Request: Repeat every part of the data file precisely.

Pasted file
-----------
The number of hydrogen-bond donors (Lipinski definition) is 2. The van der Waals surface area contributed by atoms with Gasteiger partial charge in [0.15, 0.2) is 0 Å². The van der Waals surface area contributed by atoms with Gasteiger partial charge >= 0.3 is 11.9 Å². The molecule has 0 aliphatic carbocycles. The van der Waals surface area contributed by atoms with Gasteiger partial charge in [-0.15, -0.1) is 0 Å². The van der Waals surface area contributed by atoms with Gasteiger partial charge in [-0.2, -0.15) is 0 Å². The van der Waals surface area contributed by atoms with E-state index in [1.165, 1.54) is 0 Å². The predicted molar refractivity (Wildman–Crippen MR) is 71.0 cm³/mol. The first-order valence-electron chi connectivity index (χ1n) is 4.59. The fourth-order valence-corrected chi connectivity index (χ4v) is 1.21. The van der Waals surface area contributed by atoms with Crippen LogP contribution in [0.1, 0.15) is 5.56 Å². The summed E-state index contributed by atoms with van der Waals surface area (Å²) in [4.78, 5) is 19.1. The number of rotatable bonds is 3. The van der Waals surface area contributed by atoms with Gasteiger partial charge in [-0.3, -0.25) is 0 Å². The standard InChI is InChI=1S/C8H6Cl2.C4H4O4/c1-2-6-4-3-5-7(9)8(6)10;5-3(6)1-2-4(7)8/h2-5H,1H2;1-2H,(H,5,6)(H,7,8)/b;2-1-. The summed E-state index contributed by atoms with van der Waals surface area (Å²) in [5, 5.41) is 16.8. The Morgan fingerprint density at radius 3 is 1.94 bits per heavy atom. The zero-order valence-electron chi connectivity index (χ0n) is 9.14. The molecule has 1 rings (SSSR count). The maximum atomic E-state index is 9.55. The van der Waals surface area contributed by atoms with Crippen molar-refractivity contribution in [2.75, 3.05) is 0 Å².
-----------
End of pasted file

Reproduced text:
The number of hydrogen-bond donors (Lipinski definition) is 2. The van der Waals surface area contributed by atoms with Gasteiger partial charge in [0.15, 0.2) is 0 Å². The van der Waals surface area contributed by atoms with Gasteiger partial charge >= 0.3 is 11.9 Å². The molecule has 0 aliphatic carbocycles. The van der Waals surface area contributed by atoms with Gasteiger partial charge in [-0.15, -0.1) is 0 Å². The van der Waals surface area contributed by atoms with Gasteiger partial charge in [-0.2, -0.15) is 0 Å². The van der Waals surface area contributed by atoms with E-state index in [1.165, 1.54) is 0 Å². The predicted molar refractivity (Wildman–Crippen MR) is 71.0 cm³/mol. The first-order valence-electron chi connectivity index (χ1n) is 4.59. The fourth-order valence-corrected chi connectivity index (χ4v) is 1.21. The van der Waals surface area contributed by atoms with Crippen LogP contribution in [0.1, 0.15) is 5.56 Å². The summed E-state index contributed by atoms with van der Waals surface area (Å²) in [4.78, 5) is 19.1. The number of rotatable bonds is 3. The van der Waals surface area contributed by atoms with Gasteiger partial charge in [-0.3, -0.25) is 0 Å². The standard InChI is InChI=1S/C8H6Cl2.C4H4O4/c1-2-6-4-3-5-7(9)8(6)10;5-3(6)1-2-4(7)8/h2-5H,1H2;1-2H,(H,5,6)(H,7,8)/b;2-1-. The summed E-state index contributed by atoms with van der Waals surface area (Å²) in [5, 5.41) is 16.8. The Morgan fingerprint density at radius 3 is 1.94 bits per heavy atom. The zero-order valence-electron chi connectivity index (χ0n) is 9.14. The molecule has 1 rings (SSSR count). The maximum atomic E-state index is 9.55. The van der Waals surface area contributed by atoms with Crippen molar-refractivity contribution in [2.75, 3.05) is 0 Å².